Welcome and Introduction!

Welcome, my name is Dave Redl. I’m the creator of “Family Pants: Hole in ‘Da Roof!”

“Family Pants” started out as a comic strip and eventually evolved into animated cartoons. In this experimental blog, I hope to answer some frequently asked questions and spew ideas off every now and then.

Animation can quickly become expensive and is inherently time-consuming. So, many animators pitch their ideas not to audiences but to executives, hoping for financial backing. However, thanks to technology and a lot of patience I made “Family Pants” on my own with relative speed and for almost no money!

While the “crew” of “Family Pants” is essentially myself, I have received many letters from animators looking for work and others addressing me as the head of a studio. I’ve taken these remarks as a compliment in support of my efforts to maintain high production values. Along the way I’ve developed a process by which I can make future episodes more efficiently. Should I ever encounter Mr. Moneybags, he wouldn’t need deep pockets to back future “Family Pants” productions!

Concerned primarily with the writing and animation I never really considered how I would market the end product. Now, after the fact, I’m finding “Family Pants” doesn’t fit into many niches. The cartoon is clean enough for kids but doesn’t claim to have educational significance. And “Family Pants” doesn’t siphon humor from pop-culture and doesn’t have an “edge” which might appeal to teenagers and young adults.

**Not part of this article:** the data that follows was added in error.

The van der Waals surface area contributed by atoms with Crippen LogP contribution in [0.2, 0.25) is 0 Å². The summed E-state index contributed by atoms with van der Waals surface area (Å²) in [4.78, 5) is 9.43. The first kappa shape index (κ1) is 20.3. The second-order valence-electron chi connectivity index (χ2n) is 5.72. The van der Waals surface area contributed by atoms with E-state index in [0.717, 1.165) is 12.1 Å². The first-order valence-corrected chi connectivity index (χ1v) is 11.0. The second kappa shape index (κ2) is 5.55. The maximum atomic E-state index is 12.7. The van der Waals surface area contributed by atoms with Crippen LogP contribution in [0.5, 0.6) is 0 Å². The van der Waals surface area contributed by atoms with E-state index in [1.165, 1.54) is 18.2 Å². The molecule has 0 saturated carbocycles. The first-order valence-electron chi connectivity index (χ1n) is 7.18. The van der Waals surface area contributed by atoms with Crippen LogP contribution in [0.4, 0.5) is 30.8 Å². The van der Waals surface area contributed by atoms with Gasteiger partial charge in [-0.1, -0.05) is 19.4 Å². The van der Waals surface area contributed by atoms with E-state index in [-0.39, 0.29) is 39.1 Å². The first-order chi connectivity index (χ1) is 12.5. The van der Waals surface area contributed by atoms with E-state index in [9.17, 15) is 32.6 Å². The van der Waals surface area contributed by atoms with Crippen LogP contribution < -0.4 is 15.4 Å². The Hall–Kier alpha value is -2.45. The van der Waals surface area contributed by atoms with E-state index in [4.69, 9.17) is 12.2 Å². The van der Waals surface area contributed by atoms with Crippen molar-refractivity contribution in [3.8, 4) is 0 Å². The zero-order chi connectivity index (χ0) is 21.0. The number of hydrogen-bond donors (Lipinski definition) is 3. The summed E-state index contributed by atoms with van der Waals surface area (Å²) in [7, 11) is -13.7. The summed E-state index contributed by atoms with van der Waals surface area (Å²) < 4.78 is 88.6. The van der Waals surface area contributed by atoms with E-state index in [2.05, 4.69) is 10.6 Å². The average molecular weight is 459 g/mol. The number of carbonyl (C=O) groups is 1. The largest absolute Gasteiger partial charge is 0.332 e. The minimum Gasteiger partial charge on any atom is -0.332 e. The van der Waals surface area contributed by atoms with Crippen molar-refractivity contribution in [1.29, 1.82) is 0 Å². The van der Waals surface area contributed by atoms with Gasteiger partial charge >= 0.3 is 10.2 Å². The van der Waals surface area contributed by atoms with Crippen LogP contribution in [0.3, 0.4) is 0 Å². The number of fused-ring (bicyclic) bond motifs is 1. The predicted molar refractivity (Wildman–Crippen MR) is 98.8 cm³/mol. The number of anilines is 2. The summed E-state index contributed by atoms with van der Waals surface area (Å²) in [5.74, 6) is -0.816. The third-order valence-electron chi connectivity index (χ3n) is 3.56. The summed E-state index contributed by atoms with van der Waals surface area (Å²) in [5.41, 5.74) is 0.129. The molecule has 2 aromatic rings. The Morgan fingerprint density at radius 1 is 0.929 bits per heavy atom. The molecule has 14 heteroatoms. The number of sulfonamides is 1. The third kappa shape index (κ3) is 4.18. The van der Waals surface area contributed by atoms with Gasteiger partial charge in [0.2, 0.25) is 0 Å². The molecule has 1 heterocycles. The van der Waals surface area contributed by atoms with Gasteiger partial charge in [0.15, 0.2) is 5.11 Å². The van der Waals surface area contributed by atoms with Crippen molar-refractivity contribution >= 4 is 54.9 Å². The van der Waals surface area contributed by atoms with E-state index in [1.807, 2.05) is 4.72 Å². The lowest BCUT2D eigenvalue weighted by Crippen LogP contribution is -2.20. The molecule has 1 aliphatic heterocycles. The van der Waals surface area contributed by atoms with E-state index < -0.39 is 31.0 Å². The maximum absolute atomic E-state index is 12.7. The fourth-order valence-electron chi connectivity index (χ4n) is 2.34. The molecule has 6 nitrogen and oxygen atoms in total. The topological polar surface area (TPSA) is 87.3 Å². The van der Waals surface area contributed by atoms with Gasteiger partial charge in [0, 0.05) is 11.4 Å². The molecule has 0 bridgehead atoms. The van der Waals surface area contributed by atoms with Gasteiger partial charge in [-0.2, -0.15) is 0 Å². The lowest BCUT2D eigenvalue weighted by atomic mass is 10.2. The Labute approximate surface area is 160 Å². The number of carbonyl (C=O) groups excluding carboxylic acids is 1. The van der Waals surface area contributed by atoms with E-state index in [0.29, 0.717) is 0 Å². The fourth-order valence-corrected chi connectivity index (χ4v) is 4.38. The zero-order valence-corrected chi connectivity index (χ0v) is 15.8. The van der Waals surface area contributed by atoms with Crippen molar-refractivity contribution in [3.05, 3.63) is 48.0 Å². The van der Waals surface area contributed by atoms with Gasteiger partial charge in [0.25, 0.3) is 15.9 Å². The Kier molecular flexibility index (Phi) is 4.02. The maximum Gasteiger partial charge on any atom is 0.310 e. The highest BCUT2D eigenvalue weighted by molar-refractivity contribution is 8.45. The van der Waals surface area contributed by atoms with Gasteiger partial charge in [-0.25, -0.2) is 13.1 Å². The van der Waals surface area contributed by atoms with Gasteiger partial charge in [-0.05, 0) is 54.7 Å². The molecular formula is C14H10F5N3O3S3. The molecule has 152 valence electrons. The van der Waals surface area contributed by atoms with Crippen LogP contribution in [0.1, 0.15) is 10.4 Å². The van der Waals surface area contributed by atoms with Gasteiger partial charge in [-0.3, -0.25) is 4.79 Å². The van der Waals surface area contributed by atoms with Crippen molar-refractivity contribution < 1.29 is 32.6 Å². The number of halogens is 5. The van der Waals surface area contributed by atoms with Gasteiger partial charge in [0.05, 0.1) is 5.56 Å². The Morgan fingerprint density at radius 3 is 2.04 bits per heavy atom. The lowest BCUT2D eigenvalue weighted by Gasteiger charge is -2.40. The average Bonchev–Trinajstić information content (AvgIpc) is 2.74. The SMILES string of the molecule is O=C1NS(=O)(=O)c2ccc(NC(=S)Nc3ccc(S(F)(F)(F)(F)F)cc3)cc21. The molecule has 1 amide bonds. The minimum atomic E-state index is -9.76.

Instead, I aimed for slapstick. Less from “Three Stooges” and more “I Love Lucy”, while I’m a fan of both. The episode, “Job Switching” from the 1952 season of “I Love Lucy”, took the entire length of the episode to set-up the now timeless gag where Lucy, to save face, haplessly stuffs her mouth with chocolates streaming down a spastic conveyor belt. While the Stooges’ Curly might have simply said, “Oooh, Chocolates!” and stuffed his face maniacally only to have Moe slap him to an abrupt end. We see the same type of gag, but the longer set-up allows for character development, important for episodic serialization. This is a basic comedy formula seen from Shakespeare’s “Comedy of Errors” to “Seinfeld” I hoped to capture. While I don’t pretend to be anywhere in this league, I just hoped to make a funny cartoon!

Anyway, enough seriousness about silliness! I hope you find this section informative and the rest of “Family Pants” funny! If you have questions on “Family Pants” or even technical questions like how to make your own cartoon, please feel free to contact me! I’ll be happy to share some comments!

Best,

Dave

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